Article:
An Eye for Fashion

by Noorin Khamisani and Sakina M’Sa



Noorin Khamisani

Noorin Khamisani was born in London, UK, and is a sustainable fabric consultant at a design company in London, as well as an associate lecturer at London College of Fashion. She is also the creative director of her own label. [Photo by Alice Whitby]

Sakina M’Sa

Sakina M’Sa is a fashion designer who was born in the Comoros. Her studio is in Barbès, an area in Paris, France, that is home to many immigrants. She employs local women in her studio. In 2010, she was awarded the Social Entrepreneur Award from the PPR Foundation for Women’s Dignity and Rights.

What does your work entail, and why did you choose fashion as a field?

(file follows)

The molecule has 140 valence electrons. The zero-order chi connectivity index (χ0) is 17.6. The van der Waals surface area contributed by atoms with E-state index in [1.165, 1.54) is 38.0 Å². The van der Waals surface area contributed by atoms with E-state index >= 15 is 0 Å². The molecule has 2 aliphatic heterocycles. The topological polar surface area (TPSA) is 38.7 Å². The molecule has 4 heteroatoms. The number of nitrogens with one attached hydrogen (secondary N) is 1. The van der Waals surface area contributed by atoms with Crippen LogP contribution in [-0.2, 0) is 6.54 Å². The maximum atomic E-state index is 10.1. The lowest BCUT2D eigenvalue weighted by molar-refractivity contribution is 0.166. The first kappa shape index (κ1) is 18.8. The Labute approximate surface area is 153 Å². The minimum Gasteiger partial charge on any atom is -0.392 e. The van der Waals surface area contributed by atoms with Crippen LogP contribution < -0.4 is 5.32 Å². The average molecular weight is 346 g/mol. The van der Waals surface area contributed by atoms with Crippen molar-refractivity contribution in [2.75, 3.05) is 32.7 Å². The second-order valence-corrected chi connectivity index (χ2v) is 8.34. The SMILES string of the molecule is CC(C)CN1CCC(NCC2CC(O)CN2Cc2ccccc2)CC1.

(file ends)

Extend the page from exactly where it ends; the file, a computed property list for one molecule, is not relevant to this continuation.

Noorin: I run my own ethical and sustainable fashion label—designing, pattern cutting and selling my own designs. I also work with students to raise awareness of responsible and sustainable design approaches. I knew from a young age that I wanted to do something creative. I’ve always been fascinated by the connection we can make with items of clothing and how important they can become to us because of the confidence they give us or the memories they evoke.

Sakina: Fashion is a barometer of society. It shows the culture and behavior of a civilization, and it epitomizes a particular period. I chose fashion for these reasons, and also because of the notions of self-esteem—taking care of one’s life and oneself—that it involves. Fashion also communicates our identity, our strengths and our fragility.

related article The Inoue Brothers—An Ethical Future for Style The Inoue Brothers—An Ethical Future for Style by  Satoru and Kiyoshi Inoue,  Denmark and UK “Style can’t be mass-produced.” The Inoue brothers discuss the ideas behind their brand and their vision for the future of fashion. How did you get the idea of using fabrics from sustainable sources and recycled fabrics?